Lecture_8 by liaoxiuli4

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									More Complex Graphics in R

     Fish 507 F: Lecture 8
Recommended Readings
• R Graphics
   – R Graphics: Chapter 3/4 (Paul Murrell, 2006)
   – http://www.statsnetbase.com/books/2884/c486x_fm.pdf


• How to Display Data Badly (Howard Wainer, 1984)
   – http://www.jstor.org/stable/2683253
Outline
• The aim of this lecture is to explore more of the options in par in
  order to create more informative plots and introduce other high-level
  plotting routines in R


    – Working with multiple layouts


    – Saving plots to files


    – 3-dimensional plots


    – Trellis Graphics
Possum Data
•   The possum data frame consists of nine morphometric measurements on
    each of 104 mountain brushtail possums, trapped at seven sites from
    Southern Victoria to central Queensland Australia
     – Data comes from DAAG package in R
     – Available at: http://students.washington.edu/gtommy/FISH507F/data/


    > possum <- read.csv("http://students.washington.edu/gtom . . .
    > head(possum, n=3)
          case site Pop sex age hdlngth skullw totlngth taill . . .
    C3      1      1 Vic     m    8      94.1     60.4       89.0    36.0 . . .
    C5      2      1 Vic     f    6      92.5     57.6       91.5    36.5 . . .
    C10     3      1 Vic     f    6      94.0     60.0       95.5    39.0 . . .
Possum Data
•   Case - observation number
•   Site - one of seven locations where possums were trapped
•   Pop - a factor which classifies the sites as Vic Victoria, other New South Wales or
    Queensland
•   Sex - a factor with levels f female, m male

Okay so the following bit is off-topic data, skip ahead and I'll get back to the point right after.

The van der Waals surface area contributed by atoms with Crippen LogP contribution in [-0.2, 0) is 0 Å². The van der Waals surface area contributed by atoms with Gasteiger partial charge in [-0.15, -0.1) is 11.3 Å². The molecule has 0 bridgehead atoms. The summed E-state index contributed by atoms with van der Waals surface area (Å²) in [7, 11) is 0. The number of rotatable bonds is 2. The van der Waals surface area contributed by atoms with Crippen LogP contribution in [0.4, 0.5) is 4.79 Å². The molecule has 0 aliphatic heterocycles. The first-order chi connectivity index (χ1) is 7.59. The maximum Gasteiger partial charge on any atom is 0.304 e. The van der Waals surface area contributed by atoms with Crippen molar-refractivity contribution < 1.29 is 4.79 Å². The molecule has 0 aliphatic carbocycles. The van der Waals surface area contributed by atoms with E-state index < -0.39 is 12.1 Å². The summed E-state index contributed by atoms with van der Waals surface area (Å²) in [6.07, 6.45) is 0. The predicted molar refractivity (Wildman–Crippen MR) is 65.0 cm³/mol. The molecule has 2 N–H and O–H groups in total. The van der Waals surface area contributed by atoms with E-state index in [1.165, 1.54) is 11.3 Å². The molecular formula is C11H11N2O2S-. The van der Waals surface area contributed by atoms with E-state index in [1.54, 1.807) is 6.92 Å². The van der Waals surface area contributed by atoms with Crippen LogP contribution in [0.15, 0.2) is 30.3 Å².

•   Age - age
•   Hdlngth - head length
•   Skullw - skull width
•   Totlngth - total length
•   Taill - tail length
•   Footlgth - foot length
•   Earconch - ear conch length
•   Eye - distance from medial canthus to lateral canthus of right eye
•   Chest - chest girth (in cm)
•   Belly - belly girth (in cm)
Opening the Graphics Device
• windows() opens a new blank graphing device


• This function has a variety of uses
    – Changing background color
    – Color pixels per inch
    – Specifying the size of the plotting window (default 7 x 7)


• When two plots are placed in the same graphing device specifying
   windows(width=14,height=7)
   will prevent the plots from looking squished.
    – This can also be performed by hand by resizing the window
Closing the graphing device
• Since windows() will create a new graphing device, it’s possible
  to have multiple graphing devices open simultaneously in R
   – This can be useful in some situations


• To close the current graphing device use dev.off()
Multiple graphs
• It’s often useful to put multiple graphs on the same active R
  Graphics device


• This is achieved with mfrow / mfcol specifications in par
     – Takes as input a vector specifying the number of rows and number of
       columns: c(nr, nc)
     – mfrow: multiple plots on one graph filled by row
     – mfcol: same but by column


•   This command needs to be given prior to making the plots
Default way to make 3 plots (only specify mfrow)




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           Head Length




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                               75   80      85     90   95                       32   34   36   38   40   42                       50   55    60        65

                                         Total Length                                      Tail Length                                   Skull Weight
Changing the margins
• When multiple graphs are laid out space can be optimized by
  modifying the default margins


• par(mar=c(bottom, left, top, right))
   – Default is c(5, 4, 4, 2) + 0.1


• Note that if these specifications are not chosen carefully each
  individual plot may not be the same size making plot comparisons
  on the same scale misleading
Make use of windows() and mar
               100